Video: White, Green, Black, and Oolong Tea: What’s the Difference?

Did you know that many different types of tea come from the same plant?

It’s pretty amazing, considering the various flavors and colors, but what really sets each tea apart are the chemical changes that happen in the leaves during production.

In this video, we’re going to debunk a couple of myths behind the healthful and flavorful compounds found in each type of tea.

Watch video at You Tube (4:40 minutes) . . . .


Hong Kong Startup Develops Cultured Fish Maw

Reconstituted Dried Fish Maw

Catherine Lamb wrote . . . . . . . . .

Last week we wrote a think piece about how cultured meat — that is, meat grown outside the animal in a lab setting — will likely debut in Asia. Part of the reasoning behind this is because of all the innovative cellular agriculture startups popping up in the area, targeting local cultural demands and restrictions.

One of said innovative startups is Avant Meats, a new cell-based meat company operating out of Hong Kong. Avant Meats isn’t developing cultured burgers, sausages, steaks, or tuna — but fish maw.

Many Westerners (the author included) have never come across fish maw, or dried swim bladder. Upon first glance it might seem like an odd choice. But there are a few very good reasons why Avant Meats is starting with this particular food item:

First and foremost, it’s easy(er) to make. Unlike a cut of meat like steak, which requires muscle cells, fat cells, and connective tissue, fish maw is made up of only one cell type. That simplicity allows Avant Meats to grow a fish maw from scratch in as little as one and a half months. “The route to scaling up is much simpler,” Avant Meats CEO and co-founder Carrie Chan told me over the phone.

The choice of fish maw was also a strategic nod to Avant Meats’ target demographic: consumers in China and Hong Kong. “Our food culture is very different from the West,” said Chan. Dried fish swim bladder is considered a delicacy in traditional Chinese cuisine, prized for its texture and purported health benefits.

There’s also an environmental aspect at play. Fish maw is in such high demand in China that the two main fish species that are hunted for it — Bahaba and Totoba — are on the brink of extinction. There are even black markets dedicated to the bladders, which can fetch up to HK$1 million ($~127,000) per kilogram. “It’s similar to shark fin,” explained Chan.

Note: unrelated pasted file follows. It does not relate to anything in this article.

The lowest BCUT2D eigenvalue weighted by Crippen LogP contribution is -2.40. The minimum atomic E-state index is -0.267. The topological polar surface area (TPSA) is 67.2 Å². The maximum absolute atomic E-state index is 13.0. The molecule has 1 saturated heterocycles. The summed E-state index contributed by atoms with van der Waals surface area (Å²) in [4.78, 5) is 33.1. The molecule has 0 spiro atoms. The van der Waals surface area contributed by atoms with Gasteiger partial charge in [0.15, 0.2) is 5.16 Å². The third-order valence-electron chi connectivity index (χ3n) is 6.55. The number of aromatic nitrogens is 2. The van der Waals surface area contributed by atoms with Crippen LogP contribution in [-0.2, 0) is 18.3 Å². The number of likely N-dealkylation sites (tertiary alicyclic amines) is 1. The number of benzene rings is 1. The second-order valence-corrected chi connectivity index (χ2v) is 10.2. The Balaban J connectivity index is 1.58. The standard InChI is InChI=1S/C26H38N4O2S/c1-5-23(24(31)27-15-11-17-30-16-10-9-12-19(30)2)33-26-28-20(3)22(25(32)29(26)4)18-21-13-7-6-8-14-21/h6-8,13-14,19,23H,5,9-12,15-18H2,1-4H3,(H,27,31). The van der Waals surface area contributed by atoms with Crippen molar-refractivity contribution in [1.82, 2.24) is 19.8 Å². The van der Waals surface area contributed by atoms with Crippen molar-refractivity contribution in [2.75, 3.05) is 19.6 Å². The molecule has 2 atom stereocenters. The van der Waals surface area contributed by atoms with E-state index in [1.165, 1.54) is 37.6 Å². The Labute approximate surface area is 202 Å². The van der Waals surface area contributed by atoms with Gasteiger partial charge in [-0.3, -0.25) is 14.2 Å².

Finally, there’s a health and safety consideration. China struggles with food traceability issues. In fact, last year a study from Food Control found that more than half of the fish fillets sold under commercial brands were mislabeled. By growing food in a lab — especially products as rare and coveted as fish maw — consumers can know exactly what they’re getting and where it came from.

As noted in the intro, Avant Meats isn’t the only cell-based meat company targeting Asia as their launch pad. JUST, who is aiming to be the first to bring cultured meat to market, announced recently that the product will likely debut in Asia. In Singapore, Shiok Meats is developing cell-based crustaceans. Part of the reason so many cultured meat companies are looking to Asia is because it has relatively looser regulatory standards, especially in Hong Kong.

Chan was hesitant to speak too much about the regulatory framework in Hong Kong, where Avant Meats is headquartered, but did admit that it’s an ideal place to launch a new food product. “It has a very robust market and lots of disposable income,” she told me.

Though they have a very developed strategy, Avant Meats is a very new startup — even in a field that’s quite new itself. Chan started the company in July of last year, and was recently joined by Dr. Mario Chin, her co-founder and the company’s CSO (and only other employee).

Considering their late start and lean team, Avant Meats likely won’t be part of the first wave of companies selling clean meat. Chan said that they expect to have a commercial product out in three to four years, though they’ll be doing taste tests of their fish maw in Q3 or Q4 of this year. But she believes their strategy to start with a simple, unique product will help them stand out. “We’re starting behind the other guys, so we better find something that’s commercially more pragmatic,” she explained.

Fish maw is just the first stepping stone for the company. Down the road, Avant Meats will expand their lineup, developing more complex seafood products. Chan told me that next they’ll look into making sea cucumber. Their end goal is to make an entire fish filet, likely using some scaffolding to help emulate the texture.

Chan didn’t specify what type of fish they would be tackling. There are a couple cellular aquaculture companies further along in the development process. Finless Foods is developing cell-based bluefin tuna, and Wild Type is growing salmon.

However, both these companies are based in the U.S. Avant Meats’ Hong Kong HQ and strategic product choice could help them stand out in a field that’s getting more exciting — and more crowded — by the day.

Source: The Spoon

Video: Death By Toilet Bowl Cleaning?

When things start looking grimy in the bathroom, and it’s time to whip out yellow gloves, the only thing that matters is getting the job done as soon as possible.

So you open the cabinet, see a bunch of bottles and think “Hey, this cleans and that cleans, why not mix them all together? That’ll kill dirt and grime faster!”